Although Perloff is clearly better on writing about Kraus, Roth, Canetti, and Wittgenstein (on whom she previously devoted an entire book in Wittgenstein’s Ladder) than the always difficult and encyclopedic Musil—I’m convinced it is nearly impossible to write a simple essay on Musil’s vast and unfinished fiction which, like Proust, simply is best read than talked about—and the word-packed Celan (Perloff, to give her credit, does perceive him as a dense Holocaust poet, but simply features his not as dense love poems), all of her insights are memorable, and, to me, explain why I myself have always preferred Austrian literature (including pre-World War I writers such as Arthur Schnitzler, as well as post-World War II writers such as Heimito von Doderer,  Albert-Paris Gütersloh, Ingeborg Bachmann (to whom a great many of Celan’s poems were written), Thomas Bernhard, and Peter Handke—many of whom I have published and also written about--as opposed to Bertolt Brecht, Heinrich and Thomas Mann, Günter Grass, Heinrich Böll and other Germans. 
     Obviously, one doesn’t need to state a preference for one group of German-language authors over another, since all of these are important figures in world literature (and I have also more recently published a great many former East German poets, who wrote out of their own sense of exile). It is simply that the post-Habsburg world of desire and ironic loss is, for me, far more appealing. And thanks to Perloff’s brilliant new study, I now understand why.

Los Angeles, September 8, 2016

 


Friday, April 1, 2016

Douglas Messerli | "Living Others' Identities" (on John Perreault's Hotel Death and Other Tales)


As I’ve noted elsewhere in the My Year volumes, I have known John Perreault and his husband Jeff Weinstein for decades, so it was a shock when I read in September of this year that John had died on the 6th of that month, at the age of 78, from complications of gastrointestinal surgery.
      I believe I first encountered John in the pages of art journals, in particular Artnews in the mid-1960s; a few years later, I also begin reading some of his poetry. 
     In 1966 John was hired as the chief art critic for one of the most influential of New York newspapers of the day, The Village Voice, a paper where later his companion, Weinstein, was food critic. 
     John championed, over the years a great many artists emerging against the abstractionist art that had previously dominated the New York art world; he wrote about the minimalists, but also about photorealist artists, land art, feminist art, and the decorative art shown at that time primarily by one my personal favorite galleries of the period, Holly Solomon Gallery. Over the years, Solomon became an enjoyable acquaintance of mine and my companion Howard Fox.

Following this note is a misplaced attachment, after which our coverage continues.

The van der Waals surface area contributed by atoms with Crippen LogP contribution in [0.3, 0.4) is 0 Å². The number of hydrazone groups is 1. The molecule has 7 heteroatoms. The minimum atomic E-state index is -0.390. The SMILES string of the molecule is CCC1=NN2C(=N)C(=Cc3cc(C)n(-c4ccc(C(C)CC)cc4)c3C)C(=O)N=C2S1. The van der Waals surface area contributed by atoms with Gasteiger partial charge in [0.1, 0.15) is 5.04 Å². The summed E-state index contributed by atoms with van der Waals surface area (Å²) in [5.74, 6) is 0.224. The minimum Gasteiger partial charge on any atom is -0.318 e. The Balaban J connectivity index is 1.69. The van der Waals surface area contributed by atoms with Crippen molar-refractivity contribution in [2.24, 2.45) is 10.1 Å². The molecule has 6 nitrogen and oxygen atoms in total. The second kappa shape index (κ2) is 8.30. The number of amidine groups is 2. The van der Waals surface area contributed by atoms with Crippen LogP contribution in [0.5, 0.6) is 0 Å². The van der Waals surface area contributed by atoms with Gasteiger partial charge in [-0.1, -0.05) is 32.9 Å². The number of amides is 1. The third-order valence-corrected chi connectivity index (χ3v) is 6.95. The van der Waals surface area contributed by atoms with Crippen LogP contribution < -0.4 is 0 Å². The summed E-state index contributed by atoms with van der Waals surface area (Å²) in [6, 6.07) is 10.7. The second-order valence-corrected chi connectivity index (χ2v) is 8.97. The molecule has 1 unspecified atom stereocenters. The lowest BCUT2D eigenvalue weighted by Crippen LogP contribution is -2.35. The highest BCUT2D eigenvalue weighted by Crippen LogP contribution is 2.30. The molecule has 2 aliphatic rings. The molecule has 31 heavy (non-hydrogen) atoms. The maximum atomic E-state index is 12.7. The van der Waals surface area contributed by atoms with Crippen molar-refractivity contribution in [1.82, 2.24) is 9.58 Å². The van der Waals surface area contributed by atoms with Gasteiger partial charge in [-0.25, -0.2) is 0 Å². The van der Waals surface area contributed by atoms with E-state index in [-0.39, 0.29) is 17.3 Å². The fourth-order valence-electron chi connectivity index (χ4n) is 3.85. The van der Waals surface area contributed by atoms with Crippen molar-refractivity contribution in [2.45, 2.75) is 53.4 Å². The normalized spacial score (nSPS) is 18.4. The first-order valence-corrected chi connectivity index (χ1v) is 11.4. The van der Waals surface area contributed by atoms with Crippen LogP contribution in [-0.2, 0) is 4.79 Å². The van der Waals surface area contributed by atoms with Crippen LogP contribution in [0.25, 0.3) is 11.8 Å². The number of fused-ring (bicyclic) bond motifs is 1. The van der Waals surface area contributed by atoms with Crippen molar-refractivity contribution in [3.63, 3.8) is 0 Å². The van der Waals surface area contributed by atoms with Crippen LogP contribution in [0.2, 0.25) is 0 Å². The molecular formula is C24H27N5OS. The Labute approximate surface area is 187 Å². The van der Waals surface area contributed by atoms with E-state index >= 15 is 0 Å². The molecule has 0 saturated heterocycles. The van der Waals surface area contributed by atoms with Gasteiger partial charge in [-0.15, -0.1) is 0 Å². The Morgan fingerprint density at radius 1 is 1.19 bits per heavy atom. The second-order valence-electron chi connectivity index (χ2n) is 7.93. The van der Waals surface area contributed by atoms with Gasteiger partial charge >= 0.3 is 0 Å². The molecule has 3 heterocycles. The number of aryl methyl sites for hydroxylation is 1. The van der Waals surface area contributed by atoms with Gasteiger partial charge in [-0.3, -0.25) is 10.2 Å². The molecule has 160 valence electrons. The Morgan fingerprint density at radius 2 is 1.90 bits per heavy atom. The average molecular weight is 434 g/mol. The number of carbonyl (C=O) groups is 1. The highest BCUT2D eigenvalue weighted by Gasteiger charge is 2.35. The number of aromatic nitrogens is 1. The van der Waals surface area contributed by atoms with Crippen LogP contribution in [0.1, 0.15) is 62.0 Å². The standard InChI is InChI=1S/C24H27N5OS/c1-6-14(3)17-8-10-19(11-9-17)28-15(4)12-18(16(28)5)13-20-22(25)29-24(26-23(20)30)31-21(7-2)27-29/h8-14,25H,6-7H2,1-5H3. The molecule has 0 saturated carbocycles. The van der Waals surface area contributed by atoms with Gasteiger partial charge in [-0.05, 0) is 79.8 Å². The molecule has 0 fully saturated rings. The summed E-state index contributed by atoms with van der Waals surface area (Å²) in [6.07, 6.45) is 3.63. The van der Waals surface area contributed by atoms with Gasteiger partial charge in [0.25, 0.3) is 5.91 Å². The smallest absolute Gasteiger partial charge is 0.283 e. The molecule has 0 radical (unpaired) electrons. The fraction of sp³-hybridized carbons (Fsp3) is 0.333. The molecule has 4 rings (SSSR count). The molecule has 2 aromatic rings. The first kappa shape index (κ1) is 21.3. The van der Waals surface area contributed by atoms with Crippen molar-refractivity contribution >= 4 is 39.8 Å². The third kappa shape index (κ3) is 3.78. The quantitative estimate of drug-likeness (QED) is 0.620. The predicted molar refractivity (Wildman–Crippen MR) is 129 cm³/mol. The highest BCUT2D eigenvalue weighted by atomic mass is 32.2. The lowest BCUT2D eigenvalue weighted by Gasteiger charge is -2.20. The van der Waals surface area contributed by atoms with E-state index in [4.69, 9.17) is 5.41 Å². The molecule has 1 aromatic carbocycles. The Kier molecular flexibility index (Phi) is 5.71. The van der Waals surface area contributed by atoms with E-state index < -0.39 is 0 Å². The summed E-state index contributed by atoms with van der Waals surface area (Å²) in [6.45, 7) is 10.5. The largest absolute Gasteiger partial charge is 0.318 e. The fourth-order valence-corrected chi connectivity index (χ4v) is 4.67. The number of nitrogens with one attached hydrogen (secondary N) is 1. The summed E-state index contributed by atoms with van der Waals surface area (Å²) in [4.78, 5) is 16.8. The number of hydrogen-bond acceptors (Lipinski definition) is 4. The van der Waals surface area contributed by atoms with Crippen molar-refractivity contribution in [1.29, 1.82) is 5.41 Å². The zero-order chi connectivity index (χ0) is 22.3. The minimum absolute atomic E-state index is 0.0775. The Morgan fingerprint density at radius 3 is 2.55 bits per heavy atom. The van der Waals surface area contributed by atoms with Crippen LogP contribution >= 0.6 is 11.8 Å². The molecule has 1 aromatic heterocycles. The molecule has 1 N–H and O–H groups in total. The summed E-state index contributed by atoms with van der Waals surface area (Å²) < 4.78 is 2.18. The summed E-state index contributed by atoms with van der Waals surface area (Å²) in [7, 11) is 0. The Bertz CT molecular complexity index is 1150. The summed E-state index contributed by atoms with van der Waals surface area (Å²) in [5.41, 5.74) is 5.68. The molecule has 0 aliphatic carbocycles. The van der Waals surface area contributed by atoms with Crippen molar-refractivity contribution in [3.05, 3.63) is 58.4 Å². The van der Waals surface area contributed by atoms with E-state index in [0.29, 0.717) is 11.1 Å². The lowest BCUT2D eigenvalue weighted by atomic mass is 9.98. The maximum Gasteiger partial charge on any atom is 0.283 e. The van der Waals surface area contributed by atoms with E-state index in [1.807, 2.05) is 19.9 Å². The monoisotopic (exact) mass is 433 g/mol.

John was a personable and involved critic, and quickly became friends with some of the artists he reviewed, becoming the subject of paintings by Philip Pearlstein, Sylvia Sleigh, and Alice Neel and of photographs by Eleanor Antin and others. Weinstein reports that John spoke with Andy Warhol nightly via phone calls. John had a laconic way of speaking that made one feel it was truly listening to what you had to say.
     As an outspoken gay man, John also was a force in drawing attention to the impact of AIDS on art, helping to organize the “Day Without Art” activities of 1989. I recall visiting with John and Jeff, one evening, a major historian of the gay movement, resulting in a long discussion of the past of future plans for gay activist actions, which I saw then as almost an analysis of where we’d been and where, as gays, we had to move. 
     Over the years, John taught at the New School, the School of Visual Arts in Manhattan, the State University of New York at Binghamton, and the University of California, San Diego, where he met Weinstein. 
     In later years John served as a curator at the American Craft Museums, the Everson Museum of Art, and the Newhouse Center for Contemporary Art.
     In the 1980s, John and Jeff begin to publish a small magazine, Only Prose, devoted to fiction, publishing some of my own work in its pages, while I, in turn, published Weinstein’s wonderful story “A Jean-Marie Cookbook” in my Sun & Moon journal, in 1979, anthologizing that tale in my fiction collection Contemporary American Fiction, and publishing a somewhat longer fiction Life in San Diego, as well as a selection of Jeff’s restaurant reviews in Learning to Eat in 1988.
     The next year I published a remarkable collection of John’s tales, Hotel Death and Other Tales, which I’ve chosen to comment on below in memorium of Perreault.
     During the past few years before his death, John returned to writing poetry, and I published two of those new poems in my Little Anthology of My Favorite American Poets of 2016.   

living others’ identities
by Douglas Messerli 
John Perreault Hotel Death and Other Tales (Los Angeles; Sun & Moon Press, 1989)

Although I have now read Perreault’s collection of tales, Hotel Death, at least three times, I never perceived until this year’s re-reading how much his stories were concerned with the two unifying themes of My Year 2015 and ‘16, identity and belief. Indeed, in story after story, Perreault’s nervous characters—most of them gay men, some still within heterosexual marriages—are seeking to find out who they might really be, particularly since so many aspects of their identities have been defined by others.